The problem with nuclear weapons is the collateral damage. Sure, you might win the battle. But everyone loses the war. I worry that both Governor Cuomo and the New York State United Teachers (NYSUT) are playing with “nuclear” weapons.
Let’s agree, first, that public education in NYS could be, should be, must be improved. We’ll not make an impact on urban poverty, particularly in Rochester, if we don’t raise the levels of literacy and numeracy among children in poverty. Eventually, young people have to make their own way in the world and the labor market has no mercy on people without the academic basics. Second, let’s agree that both Governor Cuomo and New York’s teachers want children to succeed. The governor isn’t an evil megalomaniac clawing his way to national prominence on the backs of children. And teachers care about far more than just their paychecks and prerogatives.
Changes in education law won by the governor in the budget were secured by his threat to fire off a tactical nuke—holding up the state budget. (Odd bit of power this. Over nearly two decades we’d become accustomed to budgets being days, weeks, even months, late. “Late budget again? So what?” After only four years, timeliness re-emerged as a virtue and the Legislature was unwilling to be blamed for breaking the streak.) Oh, and the governor also accepted the creation of a commission aimed at raising legislator’s salaries. A threatened veto of this provision is another tactical nuke.
The changes extorted from the Legislature are stunning:
- The probationary period before teachers are granted tenure increases from 3 years to 4.
- Teachers, once certified for life, must now be recertified every 5 years.
- The State Education Department (SED) will establish statewide admission standards for teacher prep programs and have increased power to close ineffective programs.
- Most galling to NYSUT, the Annual Professional Performance Review (APPR) will be dramatically strengthened and made even more reliant on state tests.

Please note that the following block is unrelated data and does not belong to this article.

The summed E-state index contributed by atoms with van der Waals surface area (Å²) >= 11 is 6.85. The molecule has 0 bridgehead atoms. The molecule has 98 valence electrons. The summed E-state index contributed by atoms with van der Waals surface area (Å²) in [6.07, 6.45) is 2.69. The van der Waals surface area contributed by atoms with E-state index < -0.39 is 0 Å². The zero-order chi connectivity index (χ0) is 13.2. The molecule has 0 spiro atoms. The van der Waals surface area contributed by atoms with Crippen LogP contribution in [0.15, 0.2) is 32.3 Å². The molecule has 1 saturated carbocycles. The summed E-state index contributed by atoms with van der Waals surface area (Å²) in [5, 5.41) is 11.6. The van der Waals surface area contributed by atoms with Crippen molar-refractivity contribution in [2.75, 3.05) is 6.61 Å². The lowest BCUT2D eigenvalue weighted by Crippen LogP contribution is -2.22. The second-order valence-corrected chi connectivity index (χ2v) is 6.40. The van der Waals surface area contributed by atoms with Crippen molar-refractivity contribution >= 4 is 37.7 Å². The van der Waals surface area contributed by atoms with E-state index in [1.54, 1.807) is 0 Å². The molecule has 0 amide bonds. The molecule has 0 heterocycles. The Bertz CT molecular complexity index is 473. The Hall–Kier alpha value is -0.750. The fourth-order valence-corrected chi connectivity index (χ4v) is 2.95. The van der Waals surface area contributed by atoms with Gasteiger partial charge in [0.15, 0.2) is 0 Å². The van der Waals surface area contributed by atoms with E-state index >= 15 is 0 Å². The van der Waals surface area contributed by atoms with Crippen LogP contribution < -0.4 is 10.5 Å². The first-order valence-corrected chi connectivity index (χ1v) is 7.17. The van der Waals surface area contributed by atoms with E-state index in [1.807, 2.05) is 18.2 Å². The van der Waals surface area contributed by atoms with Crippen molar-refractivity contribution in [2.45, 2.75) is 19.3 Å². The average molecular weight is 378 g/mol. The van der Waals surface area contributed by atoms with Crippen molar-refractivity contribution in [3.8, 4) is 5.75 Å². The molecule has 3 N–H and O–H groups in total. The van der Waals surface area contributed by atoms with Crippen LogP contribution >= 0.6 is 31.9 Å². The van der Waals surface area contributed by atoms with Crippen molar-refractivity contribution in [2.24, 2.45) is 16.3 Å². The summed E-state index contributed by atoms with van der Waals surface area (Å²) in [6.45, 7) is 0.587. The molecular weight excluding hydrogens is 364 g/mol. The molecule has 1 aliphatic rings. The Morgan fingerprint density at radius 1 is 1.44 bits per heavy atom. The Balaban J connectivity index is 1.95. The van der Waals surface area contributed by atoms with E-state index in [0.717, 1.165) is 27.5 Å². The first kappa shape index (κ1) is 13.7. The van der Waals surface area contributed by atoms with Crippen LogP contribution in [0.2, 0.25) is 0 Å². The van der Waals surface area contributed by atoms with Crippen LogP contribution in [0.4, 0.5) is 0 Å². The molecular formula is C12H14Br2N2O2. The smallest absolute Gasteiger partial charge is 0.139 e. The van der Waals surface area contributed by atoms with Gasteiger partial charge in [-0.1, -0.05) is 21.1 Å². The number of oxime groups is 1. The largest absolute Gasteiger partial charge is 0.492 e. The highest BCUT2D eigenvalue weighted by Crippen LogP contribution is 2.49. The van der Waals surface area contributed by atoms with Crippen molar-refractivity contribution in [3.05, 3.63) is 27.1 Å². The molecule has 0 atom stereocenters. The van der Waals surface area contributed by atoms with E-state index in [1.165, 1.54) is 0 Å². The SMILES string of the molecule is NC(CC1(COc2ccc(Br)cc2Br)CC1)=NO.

- If a teacher is rated “ineffective” on the “state measures”—based on test scores—no local measures can reverse the finding.
- After a teacher has been for scored “ineffective” for 3 consecutive years, districts are obligated to begin dismissal proceedings.
Wow. We know that good teaching matters. Stanford’s (formerly UR’s) Rick Hanushek estimates that the lifetime earnings impact of the best 15% of teachers on a single class of 20 students is about $400,000—the weakest 15% have the opposite effect. (http://hanushek.stanford.edu/publications/valuing-teachers-how-much-good-teacher-worth)
But here’s the rub: The Commissioner of Education (position currently vacant) is to have these changes in place by June 30. Districts are to put the new rules in place by November 15. SED and its then-Commissioner, John King, were widely criticized for too-hasty implementation of the Common Core standards and associated tests. And much work remains to be done. (Full disclosure: As asserted in prior columns, I support standards—don’t you? And I find much to applaud in the Common Core. But I agree that King rushed implementation, thus setting off a counterproductive CC backlash.)
SED doesn’t have enough time for a reliable roll-out. Despite its best efforts, the odds of SED making major mistakes, spurring yet-more backlash, are too high. Governor, please propose a modest delay in implementation: You’ve won the battle; don’t risk the war. The Legislature will gladly go along.
NYSUT’s response has been to invoke its own nuclear option: Urging parents to boycott the state tests. Oh, my. Do most of the state’s teachers believe that assessment is bad? Don’t most of them (and us) want a robust, challenging curriculum and fair, effective assessment? How will students and parents discern the difference between assessments? “Mr. Brown, I think that the pithagasaurus theorem is just stupid—why do I care how long the hippopotamus is? And my mom says that she never learned it and that she did just fine. So I’m not going to take the test on Friday. You said that the state tests are stupid and I think that this one is, too.”
This is a contract dispute between NYSUT and the Governor. Let’s not let our children become collateral damage.